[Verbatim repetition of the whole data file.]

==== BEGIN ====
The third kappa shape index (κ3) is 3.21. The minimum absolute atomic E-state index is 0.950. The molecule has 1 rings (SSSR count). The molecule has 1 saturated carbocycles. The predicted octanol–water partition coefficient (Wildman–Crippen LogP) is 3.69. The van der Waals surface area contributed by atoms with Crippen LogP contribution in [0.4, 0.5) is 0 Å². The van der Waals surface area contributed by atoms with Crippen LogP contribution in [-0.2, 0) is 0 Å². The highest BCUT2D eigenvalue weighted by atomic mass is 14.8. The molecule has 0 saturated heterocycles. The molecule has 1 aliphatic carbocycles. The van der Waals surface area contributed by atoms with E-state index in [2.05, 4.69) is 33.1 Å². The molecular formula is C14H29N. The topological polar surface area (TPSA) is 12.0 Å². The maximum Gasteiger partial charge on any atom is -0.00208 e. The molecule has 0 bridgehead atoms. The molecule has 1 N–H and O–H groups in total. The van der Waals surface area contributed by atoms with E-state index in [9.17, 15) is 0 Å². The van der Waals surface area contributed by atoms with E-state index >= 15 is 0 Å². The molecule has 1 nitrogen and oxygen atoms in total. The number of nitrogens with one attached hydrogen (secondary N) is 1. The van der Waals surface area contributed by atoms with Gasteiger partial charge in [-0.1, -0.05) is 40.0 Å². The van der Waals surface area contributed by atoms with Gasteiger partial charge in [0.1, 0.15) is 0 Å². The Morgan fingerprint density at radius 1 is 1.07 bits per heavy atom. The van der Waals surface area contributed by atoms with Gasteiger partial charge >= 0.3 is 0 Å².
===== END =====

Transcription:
The third kappa shape index (κ3) is 3.21. The minimum absolute atomic E-state index is 0.950. The molecule has 1 rings (SSSR count). The molecule has 1 saturated carbocycles. The predicted octanol–water partition coefficient (Wildman–Crippen LogP) is 3.69. The van der Waals surface area contributed by atoms with Crippen LogP contribution in [0.4, 0.5) is 0 Å². The van der Waals surface area contributed by atoms with Crippen LogP contribution in [-0.2, 0) is 0 Å². The highest BCUT2D eigenvalue weighted by atomic mass is 14.8. The molecule has 0 saturated heterocycles. The molecule has 1 aliphatic carbocycles. The van der Waals surface area contributed by atoms with E-state index in [2.05, 4.69) is 33.1 Å². The molecular formula is C14H29N. The topological polar surface area (TPSA) is 12.0 Å². The maximum Gasteiger partial charge on any atom is -0.00208 e. The molecule has 0 bridgehead atoms. The molecule has 1 N–H and O–H groups in total. The van der Waals surface area contributed by atoms with E-state index in [9.17, 15) is 0 Å². The van der Waals surface area contributed by atoms with E-state index >= 15 is 0 Å². The molecule has 1 nitrogen and oxygen atoms in total. The number of nitrogens with one attached hydrogen (secondary N) is 1. The van der Waals surface area contributed by atoms with Gasteiger partial charge in [-0.1, -0.05) is 40.0 Å². The van der Waals surface area contributed by atoms with Gasteiger partial charge in [0.1, 0.15) is 0 Å². The Morgan fingerprint density at radius 1 is 1.07 bits per heavy atom. The van der Waals surface area contributed by atoms with Gasteiger partial charge >= 0.3 is 0 Å².